The growing need for e-scooter counting to analyze trends and uses between bicycles and micromobility
There has been a major evolution in the field of micro-mobility: more electric scooters were sold in 2019 than electric bikes and vehicles. This new mode of travel has therefore naturally and rapidly taken over urban space, generating mixed political and media comments about this new use. Electric scooters are gaining legal place on the road and on bicycle facilities. These new developments reinforce the need to measure both the number of users who have chosen this mode of travel (and trends), and the speed of users.
To meet this need, Eco-Counter has recently developed a new technology: the ZELT Evo. This new generation of counting systems allows for improved detection and classification of several types of users: bicycles, of course, but also personal mobility devices (PMDs) such as e-scooters.
This new technology is based on the expertise developed by Eco-Counter over the last 20 years around the induction loop technology, which detects metallic objects that disturb an electromagnetic field. Initially designed to count bicycles (excluding all other modes), Eco-Counter’s development of the new Evo digital sensor now allows for a more accurate detection of other users, including scooters associated with a specific signal.
Among the first cities equipped with this new counter is Lyon Metropolis in France.
History of permanent counting in Lyon
For more than 10 years, Lyon Metropolis has been carrying out manual and automatic counts to monitor the evolution of bicycle traffic in Lyon and the surrounding municipalities. The Metropolis has gradually equipped itself with automatic counting systems and now has a vast network of 71 automatic counters.
A complete and comprehensive analysis of this data has highlighted a trend: the strong increase in bicycle traffic, which has reached +15% per year for the past 6 years, i.e. +370% in 10 years. This increase is linked with proactive political actions taken by the Metropolis to develop bicycle infrastructure and services since 1998.
An analysis of the average daily traffic on various strategic routes shows that cyclists very often represent a quarter to a third of the total traffic on major routes with bicycle facilities:
Berges du Rhône: 8,000 bicycles/d: 31% of total traffic
Cours Gambetta: 6,100 bicycles/d: 32% of total traffic
Pont Morand: 5,500 bicycles/d: 29% of total traffic
Pont Lafayette: 5,400 bicycles/d: 25% of overall traffic
Rue de la Part-Dieu: 4,500 bicycles/d: 72% of overall traffic
Integration of micromobility data
Of the 71 counting sites in Lyon, 11 are now equipped with the new ZELT Evo counter, and have been collecting data on the use of scooters since September 2021.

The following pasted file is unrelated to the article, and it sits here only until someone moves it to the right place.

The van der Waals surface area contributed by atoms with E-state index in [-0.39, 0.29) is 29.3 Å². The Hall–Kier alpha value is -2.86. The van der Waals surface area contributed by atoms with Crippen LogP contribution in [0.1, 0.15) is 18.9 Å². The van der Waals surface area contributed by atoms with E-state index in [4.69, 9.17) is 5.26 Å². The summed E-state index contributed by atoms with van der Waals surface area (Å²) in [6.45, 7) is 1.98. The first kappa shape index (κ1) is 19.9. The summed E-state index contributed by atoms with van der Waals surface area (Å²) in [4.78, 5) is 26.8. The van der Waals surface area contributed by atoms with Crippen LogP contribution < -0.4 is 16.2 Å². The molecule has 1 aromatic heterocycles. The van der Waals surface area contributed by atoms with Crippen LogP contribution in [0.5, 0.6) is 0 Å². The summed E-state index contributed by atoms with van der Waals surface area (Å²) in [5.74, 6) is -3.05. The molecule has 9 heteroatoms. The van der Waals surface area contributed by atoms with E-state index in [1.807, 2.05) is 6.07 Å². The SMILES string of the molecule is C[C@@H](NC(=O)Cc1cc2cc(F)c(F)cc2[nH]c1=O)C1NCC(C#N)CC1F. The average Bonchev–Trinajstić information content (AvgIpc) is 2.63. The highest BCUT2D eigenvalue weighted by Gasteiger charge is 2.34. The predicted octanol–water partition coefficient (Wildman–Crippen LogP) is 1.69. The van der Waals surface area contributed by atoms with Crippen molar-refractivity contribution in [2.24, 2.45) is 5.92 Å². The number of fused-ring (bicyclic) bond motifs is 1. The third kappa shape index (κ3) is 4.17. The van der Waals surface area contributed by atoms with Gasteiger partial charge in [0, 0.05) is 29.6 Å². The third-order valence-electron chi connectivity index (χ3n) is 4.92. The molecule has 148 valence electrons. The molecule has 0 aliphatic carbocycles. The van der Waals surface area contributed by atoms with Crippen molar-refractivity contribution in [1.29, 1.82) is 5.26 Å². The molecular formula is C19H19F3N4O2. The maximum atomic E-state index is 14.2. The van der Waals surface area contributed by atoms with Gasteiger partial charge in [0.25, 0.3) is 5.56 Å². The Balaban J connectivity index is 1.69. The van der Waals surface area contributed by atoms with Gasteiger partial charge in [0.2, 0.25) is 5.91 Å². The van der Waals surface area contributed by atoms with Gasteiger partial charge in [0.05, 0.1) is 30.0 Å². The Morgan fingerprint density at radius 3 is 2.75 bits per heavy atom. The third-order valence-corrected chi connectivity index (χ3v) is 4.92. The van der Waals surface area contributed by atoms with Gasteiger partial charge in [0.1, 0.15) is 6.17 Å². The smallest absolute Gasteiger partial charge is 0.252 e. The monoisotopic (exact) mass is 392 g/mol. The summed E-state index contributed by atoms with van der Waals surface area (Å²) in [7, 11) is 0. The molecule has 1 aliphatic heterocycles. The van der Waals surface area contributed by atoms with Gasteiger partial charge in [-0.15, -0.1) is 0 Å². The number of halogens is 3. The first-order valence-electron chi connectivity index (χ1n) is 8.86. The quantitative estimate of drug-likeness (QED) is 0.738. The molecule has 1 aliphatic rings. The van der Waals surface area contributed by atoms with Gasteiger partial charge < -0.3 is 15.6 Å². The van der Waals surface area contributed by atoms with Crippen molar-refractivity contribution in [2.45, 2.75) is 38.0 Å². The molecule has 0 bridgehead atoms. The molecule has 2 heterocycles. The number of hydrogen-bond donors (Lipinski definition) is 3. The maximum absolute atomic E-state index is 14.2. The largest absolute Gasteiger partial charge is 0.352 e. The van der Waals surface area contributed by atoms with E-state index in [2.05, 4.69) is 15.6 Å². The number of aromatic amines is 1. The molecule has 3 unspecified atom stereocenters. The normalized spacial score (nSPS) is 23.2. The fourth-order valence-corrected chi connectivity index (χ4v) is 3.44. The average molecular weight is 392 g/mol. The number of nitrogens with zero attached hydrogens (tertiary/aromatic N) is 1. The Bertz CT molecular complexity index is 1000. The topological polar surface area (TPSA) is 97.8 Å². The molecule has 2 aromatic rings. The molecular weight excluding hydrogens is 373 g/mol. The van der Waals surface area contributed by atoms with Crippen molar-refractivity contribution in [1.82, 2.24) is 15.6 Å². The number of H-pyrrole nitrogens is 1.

Counting sites location for bicycle & e-scooter data
By analyzing the September-October 2021 ridership data, we can understand the ridership trends in bicycle and scooter use.
In terms of volume, we see that bicycle ridership is on average higher than scooter ridership by a factor of 3.23 on weekdays, and 2.74 on weekends.
On weekdays, the peak hours in the morning, at noon and in the evening are very strong for bicycle users, and slightly more diffuse for scooter users.
As a proportion of the total, this trend is even more pronounced, and we observe a greater use of scooters in the evening (after 8 p.m.).
On weekends, the trends remain similar between bicycle and scooter traffic, although here again bicycle traffic is higher than scooter traffic by a factor of 3.
As a proportion of the total, there is also a higher use of scooters in the evening, and an under-use (compared to bicycle use) earlier in the day.
Combining count data with external data sources
To further analyze the data, we cross-referenced automatic counters data with data from Blue Systems, a data aggregator for self-service PMDs.
Each counting site location has been associated with one or more GPS sections, and then the data were associated to check their correlation.
Correlation of Eco-Counter data vs. Blue Systems data
The results show a strong correlation between the two data sets, which allowed to obtain an estimate of the split between self-service and personal scooters, with an estimated distribution of 50% personal vehicles and 50% self-service PMDs.
In the long term, these data correlations will make it possible to obtain a complete map of the use of scooters on the entire network. Count data can indeed be used to calibrate the GPS traces and correct data biases from self-service EDPM operators.
Analysis example carried out for the city of Nantes, combining count data and GPS traces
NB: data presented in this article are the property of Lyon Metropolis. We would like to thank Pierre Soulard, Head of the Urban Mobility Roads Department for Lyon Metropolis, for the authorization to distribute them.